Discussion in 'Prius, Hybrid, EV and Alt-Fuel News' started by Tideland Prius, Oct 16, 2011.
Nissan sells 600 Leafs in Norway in 3 days
And Norway is an oil producer, yet they love electric cars.
Yes Norway is oil producer, but the price of gas is 1.88 EUR/l (9.7 USD/gal), and trafic is very slow with 90 kph (55 mph) speed limit on motorways, 80 kph on open roads an 50 kph in towns. Speeding is very expensive, and the speeding ticket depends on your salary (if I'm not mistaken).
And subsidy for EV - 17.524 EUR
So, yes ideal conditions for EV, except for long journeys.
Their electricity is principally hydro and has traditionally been very cheap, and is still cheap compared to other countries. Price is higher in the winter due to higher demand and price also depends on the weather, since hydro output depends on rainfall.
Norway has imported electricity but in general is a net exporter.
They have potential for wind and solar as well. Low population density always helps.
In 2010 there were 127,750 total new car sales in Norway.
Through September 2011 1,425 EVs have been sold, 77% iMiEVs.
so ... Norway is paying up front, what the U.S. would likely pay, if our fossil fuel costs were actually based off of what it monitarily takes to use it. Ie; damaged health costs, military costs to acquire ... environmental damage, etc.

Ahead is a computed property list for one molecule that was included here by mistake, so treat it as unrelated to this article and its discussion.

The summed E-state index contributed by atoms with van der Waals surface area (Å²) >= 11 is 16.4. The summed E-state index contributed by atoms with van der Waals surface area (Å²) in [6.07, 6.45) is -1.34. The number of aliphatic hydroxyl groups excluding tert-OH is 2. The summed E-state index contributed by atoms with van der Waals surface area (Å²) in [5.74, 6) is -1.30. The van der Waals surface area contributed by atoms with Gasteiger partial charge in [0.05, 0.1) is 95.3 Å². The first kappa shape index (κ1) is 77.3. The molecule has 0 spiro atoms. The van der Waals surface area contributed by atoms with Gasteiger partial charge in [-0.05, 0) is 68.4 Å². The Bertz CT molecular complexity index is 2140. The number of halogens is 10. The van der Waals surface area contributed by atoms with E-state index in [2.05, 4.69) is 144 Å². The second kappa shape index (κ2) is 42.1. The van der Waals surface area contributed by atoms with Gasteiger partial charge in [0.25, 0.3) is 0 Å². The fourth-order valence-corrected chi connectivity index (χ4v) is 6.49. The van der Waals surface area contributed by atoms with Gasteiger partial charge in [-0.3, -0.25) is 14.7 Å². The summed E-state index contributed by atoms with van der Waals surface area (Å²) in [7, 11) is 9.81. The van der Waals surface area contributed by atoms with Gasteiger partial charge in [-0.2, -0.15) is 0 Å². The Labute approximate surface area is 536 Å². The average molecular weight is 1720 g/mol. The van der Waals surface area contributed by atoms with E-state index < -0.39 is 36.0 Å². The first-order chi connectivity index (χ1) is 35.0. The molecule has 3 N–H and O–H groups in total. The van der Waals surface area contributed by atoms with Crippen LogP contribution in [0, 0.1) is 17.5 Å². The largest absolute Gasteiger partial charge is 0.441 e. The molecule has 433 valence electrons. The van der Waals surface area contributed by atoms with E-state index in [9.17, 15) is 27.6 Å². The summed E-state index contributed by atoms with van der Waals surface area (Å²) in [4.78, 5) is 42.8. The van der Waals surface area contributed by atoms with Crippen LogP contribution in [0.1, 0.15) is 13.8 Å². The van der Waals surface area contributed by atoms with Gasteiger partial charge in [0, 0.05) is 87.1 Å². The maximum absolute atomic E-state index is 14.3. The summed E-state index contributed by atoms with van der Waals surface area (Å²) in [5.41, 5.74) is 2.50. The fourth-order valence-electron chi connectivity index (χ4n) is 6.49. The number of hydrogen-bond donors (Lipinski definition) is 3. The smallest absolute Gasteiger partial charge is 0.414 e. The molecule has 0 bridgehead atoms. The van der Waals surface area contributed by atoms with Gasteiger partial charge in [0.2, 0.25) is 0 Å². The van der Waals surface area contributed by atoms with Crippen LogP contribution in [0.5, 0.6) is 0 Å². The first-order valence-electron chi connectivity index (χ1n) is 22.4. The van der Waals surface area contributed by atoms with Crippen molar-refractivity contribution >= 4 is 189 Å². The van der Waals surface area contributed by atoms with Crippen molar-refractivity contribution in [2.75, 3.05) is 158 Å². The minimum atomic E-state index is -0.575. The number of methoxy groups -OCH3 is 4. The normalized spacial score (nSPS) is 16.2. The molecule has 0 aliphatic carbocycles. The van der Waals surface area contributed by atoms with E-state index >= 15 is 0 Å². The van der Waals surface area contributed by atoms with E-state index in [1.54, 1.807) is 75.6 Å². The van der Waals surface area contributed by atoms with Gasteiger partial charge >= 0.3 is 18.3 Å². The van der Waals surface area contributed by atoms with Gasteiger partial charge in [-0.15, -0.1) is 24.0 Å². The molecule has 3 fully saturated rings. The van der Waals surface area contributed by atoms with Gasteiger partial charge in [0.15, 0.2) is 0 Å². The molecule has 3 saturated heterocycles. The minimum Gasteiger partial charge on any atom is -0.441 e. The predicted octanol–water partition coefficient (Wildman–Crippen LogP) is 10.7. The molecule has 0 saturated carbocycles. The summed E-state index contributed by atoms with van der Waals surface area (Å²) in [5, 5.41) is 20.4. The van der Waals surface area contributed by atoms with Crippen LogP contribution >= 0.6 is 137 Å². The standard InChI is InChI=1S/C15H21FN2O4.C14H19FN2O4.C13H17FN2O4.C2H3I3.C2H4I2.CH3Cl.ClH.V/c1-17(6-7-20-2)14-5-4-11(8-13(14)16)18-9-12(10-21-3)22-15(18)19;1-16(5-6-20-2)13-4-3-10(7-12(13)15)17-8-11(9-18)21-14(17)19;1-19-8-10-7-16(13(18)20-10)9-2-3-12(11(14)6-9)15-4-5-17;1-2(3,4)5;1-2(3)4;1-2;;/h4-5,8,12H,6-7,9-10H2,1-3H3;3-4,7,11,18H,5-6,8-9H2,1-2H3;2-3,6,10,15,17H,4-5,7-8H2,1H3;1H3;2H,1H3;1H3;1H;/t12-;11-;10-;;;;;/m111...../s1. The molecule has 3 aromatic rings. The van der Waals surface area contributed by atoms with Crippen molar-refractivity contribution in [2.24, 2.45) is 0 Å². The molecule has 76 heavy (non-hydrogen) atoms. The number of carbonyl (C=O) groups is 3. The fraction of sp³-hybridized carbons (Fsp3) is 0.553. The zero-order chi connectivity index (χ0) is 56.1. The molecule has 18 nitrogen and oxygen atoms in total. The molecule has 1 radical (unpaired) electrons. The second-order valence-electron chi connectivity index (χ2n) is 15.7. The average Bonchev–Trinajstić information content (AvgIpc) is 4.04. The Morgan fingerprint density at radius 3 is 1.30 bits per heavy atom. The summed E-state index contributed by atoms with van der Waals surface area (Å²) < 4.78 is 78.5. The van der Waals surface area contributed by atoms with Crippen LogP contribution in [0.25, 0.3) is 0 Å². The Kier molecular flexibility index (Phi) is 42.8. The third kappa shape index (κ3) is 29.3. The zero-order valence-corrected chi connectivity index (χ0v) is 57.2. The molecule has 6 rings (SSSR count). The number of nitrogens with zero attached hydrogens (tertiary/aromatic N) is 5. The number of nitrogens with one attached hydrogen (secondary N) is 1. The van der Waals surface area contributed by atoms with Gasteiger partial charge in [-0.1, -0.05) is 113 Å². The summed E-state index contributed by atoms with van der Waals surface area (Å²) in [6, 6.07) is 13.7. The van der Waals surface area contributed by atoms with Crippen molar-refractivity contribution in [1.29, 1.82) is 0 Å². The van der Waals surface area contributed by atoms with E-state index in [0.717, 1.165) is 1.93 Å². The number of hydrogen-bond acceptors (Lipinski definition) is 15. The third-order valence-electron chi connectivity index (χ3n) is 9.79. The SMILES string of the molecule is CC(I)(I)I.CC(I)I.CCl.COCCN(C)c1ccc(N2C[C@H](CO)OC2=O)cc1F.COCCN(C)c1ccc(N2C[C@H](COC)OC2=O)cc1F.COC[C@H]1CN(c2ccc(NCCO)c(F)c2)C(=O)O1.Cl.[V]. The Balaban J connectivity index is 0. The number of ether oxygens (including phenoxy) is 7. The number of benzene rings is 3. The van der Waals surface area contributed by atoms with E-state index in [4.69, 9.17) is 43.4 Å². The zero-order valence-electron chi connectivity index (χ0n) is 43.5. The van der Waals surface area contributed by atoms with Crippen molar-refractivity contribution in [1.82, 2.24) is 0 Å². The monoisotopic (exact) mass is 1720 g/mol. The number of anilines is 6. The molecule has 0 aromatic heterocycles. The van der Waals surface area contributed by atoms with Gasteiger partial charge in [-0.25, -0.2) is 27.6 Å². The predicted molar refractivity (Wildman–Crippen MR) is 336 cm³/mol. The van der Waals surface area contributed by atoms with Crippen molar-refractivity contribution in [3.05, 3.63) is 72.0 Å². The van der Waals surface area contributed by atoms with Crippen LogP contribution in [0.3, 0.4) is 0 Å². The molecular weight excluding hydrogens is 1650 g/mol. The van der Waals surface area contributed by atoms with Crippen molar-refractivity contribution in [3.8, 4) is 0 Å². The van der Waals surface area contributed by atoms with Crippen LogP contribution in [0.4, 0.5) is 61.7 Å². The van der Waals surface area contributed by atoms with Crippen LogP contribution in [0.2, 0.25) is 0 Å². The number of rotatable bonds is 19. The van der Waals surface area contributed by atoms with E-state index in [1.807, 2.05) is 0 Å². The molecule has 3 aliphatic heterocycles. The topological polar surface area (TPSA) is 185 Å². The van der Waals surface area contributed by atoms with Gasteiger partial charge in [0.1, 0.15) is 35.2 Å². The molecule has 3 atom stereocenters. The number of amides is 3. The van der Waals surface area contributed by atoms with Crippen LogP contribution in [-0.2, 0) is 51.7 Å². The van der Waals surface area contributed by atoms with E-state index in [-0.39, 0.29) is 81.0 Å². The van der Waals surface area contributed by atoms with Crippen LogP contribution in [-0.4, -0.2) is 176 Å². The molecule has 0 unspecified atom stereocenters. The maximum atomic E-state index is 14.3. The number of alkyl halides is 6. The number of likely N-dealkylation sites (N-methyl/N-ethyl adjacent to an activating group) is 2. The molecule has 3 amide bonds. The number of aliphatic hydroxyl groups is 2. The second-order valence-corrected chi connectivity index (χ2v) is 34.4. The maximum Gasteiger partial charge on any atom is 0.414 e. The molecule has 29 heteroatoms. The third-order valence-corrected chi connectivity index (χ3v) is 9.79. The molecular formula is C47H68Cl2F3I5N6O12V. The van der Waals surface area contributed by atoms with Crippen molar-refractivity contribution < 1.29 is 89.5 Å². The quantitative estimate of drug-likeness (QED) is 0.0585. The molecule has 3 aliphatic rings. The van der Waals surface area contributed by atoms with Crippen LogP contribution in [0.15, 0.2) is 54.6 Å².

oh, but give an incentive for EV's and it makes a lot of folks freak out.
They are smart. They can sell their oil for CA$H, and likely a lot more in the future. Why burn it themselves when they can drive electric cars?
The first thing that popped into my mind about Leaf and hydro-electric in Norway ... doesn't water freeze there in the winter? Won't that have an impact on EV battery range and reduced hydroelectric output (a double edged sword if the Leafs are charged from the hydroelectric dams).
Not sure how hydro works (in detail at least) but surely the water from a massive reservoir will remain liquid under the ice and the water will be drawn from near the top, but not quite. That way you're draining from below the ice? I know the reservoirs here have signs warning about standing on the ice as when water is drawn a significant gap is left between the water surface and the ice sheet.
I believe Norway produces significant electric supply - which I believe we in the UK use - in addition to that purchased from our nuclear French friends.
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